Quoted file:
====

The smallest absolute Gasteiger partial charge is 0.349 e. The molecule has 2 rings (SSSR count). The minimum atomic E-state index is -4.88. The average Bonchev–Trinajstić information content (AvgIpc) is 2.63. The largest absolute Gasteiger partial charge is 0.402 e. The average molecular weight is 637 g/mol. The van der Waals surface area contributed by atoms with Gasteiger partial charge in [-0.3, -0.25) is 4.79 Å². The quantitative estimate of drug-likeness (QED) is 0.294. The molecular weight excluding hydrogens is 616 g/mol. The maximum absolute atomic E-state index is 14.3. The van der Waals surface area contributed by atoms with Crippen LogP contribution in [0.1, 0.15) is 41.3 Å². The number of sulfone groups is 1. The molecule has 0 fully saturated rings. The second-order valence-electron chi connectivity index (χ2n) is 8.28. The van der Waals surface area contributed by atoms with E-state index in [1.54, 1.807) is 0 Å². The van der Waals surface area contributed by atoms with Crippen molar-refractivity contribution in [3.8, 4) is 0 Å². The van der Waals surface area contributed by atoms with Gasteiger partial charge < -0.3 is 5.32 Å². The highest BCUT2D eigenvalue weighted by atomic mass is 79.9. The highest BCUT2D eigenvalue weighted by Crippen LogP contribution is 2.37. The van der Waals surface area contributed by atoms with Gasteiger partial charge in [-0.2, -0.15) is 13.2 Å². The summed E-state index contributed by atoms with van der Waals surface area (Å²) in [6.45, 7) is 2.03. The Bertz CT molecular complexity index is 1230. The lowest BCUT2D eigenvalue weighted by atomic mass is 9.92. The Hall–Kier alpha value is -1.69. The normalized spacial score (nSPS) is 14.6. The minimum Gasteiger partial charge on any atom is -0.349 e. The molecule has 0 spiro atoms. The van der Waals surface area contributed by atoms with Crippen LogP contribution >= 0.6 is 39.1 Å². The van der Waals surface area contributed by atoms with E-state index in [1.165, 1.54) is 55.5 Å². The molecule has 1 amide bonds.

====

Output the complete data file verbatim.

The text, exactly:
The smallest absolute Gasteiger partial charge is 0.349 e. The molecule has 2 rings (SSSR count). The minimum atomic E-state index is -4.88. The average Bonchev–Trinajstić information content (AvgIpc) is 2.63. The largest absolute Gasteiger partial charge is 0.402 e. The average molecular weight is 637 g/mol. The van der Waals surface area contributed by atoms with Gasteiger partial charge in [-0.3, -0.25) is 4.79 Å². The quantitative estimate of drug-likeness (QED) is 0.294. The molecular weight excluding hydrogens is 616 g/mol. The maximum absolute atomic E-state index is 14.3. The van der Waals surface area contributed by atoms with Crippen LogP contribution in [0.1, 0.15) is 41.3 Å². The number of sulfone groups is 1. The molecule has 0 fully saturated rings. The second-order valence-electron chi connectivity index (χ2n) is 8.28. The van der Waals surface area contributed by atoms with E-state index in [1.54, 1.807) is 0 Å². The van der Waals surface area contributed by atoms with Crippen molar-refractivity contribution in [3.8, 4) is 0 Å². The van der Waals surface area contributed by atoms with Gasteiger partial charge < -0.3 is 5.32 Å². The highest BCUT2D eigenvalue weighted by atomic mass is 79.9. The highest BCUT2D eigenvalue weighted by Crippen LogP contribution is 2.37. The van der Waals surface area contributed by atoms with Gasteiger partial charge in [-0.2, -0.15) is 13.2 Å². The summed E-state index contributed by atoms with van der Waals surface area (Å²) in [6.45, 7) is 2.03. The Bertz CT molecular complexity index is 1230. The lowest BCUT2D eigenvalue weighted by atomic mass is 9.92. The Hall–Kier alpha value is -1.69. The normalized spacial score (nSPS) is 14.6. The minimum Gasteiger partial charge on any atom is -0.349 e. The molecule has 0 spiro atoms. The van der Waals surface area contributed by atoms with Crippen LogP contribution >= 0.6 is 39.1 Å². The van der Waals surface area contributed by atoms with E-state index in [1.165, 1.54) is 55.5 Å². The molecule has 1 amide bonds.